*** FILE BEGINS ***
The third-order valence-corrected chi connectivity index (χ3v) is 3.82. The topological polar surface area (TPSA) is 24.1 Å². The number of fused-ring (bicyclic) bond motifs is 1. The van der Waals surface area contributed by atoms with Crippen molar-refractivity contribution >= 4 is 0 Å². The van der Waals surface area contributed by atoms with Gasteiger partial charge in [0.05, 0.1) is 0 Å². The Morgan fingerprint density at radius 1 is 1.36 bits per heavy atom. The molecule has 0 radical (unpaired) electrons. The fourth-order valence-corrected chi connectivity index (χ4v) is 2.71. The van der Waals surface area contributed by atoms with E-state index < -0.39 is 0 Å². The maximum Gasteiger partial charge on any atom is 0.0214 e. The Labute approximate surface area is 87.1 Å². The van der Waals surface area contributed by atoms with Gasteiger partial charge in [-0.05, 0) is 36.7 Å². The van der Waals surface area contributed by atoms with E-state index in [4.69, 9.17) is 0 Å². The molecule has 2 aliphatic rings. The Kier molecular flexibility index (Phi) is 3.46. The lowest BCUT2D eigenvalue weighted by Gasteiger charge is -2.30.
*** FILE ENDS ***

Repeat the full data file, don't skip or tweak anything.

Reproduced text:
The third-order valence-corrected chi connectivity index (χ3v) is 3.82. The topological polar surface area (TPSA) is 24.1 Å². The number of fused-ring (bicyclic) bond motifs is 1. The van der Waals surface area contributed by atoms with Crippen molar-refractivity contribution >= 4 is 0 Å². The van der Waals surface area contributed by atoms with Gasteiger partial charge in [0.05, 0.1) is 0 Å². The Morgan fingerprint density at radius 1 is 1.36 bits per heavy atom. The molecule has 0 radical (unpaired) electrons. The fourth-order valence-corrected chi connectivity index (χ4v) is 2.71. The van der Waals surface area contributed by atoms with E-state index < -0.39 is 0 Å². The maximum Gasteiger partial charge on any atom is 0.0214 e. The Labute approximate surface area is 87.1 Å². The van der Waals surface area contributed by atoms with Gasteiger partial charge in [-0.05, 0) is 36.7 Å². The van der Waals surface area contributed by atoms with E-state index in [4.69, 9.17) is 0 Å². The molecule has 2 aliphatic rings. The Kier molecular flexibility index (Phi) is 3.46. The lowest BCUT2D eigenvalue weighted by Gasteiger charge is -2.30.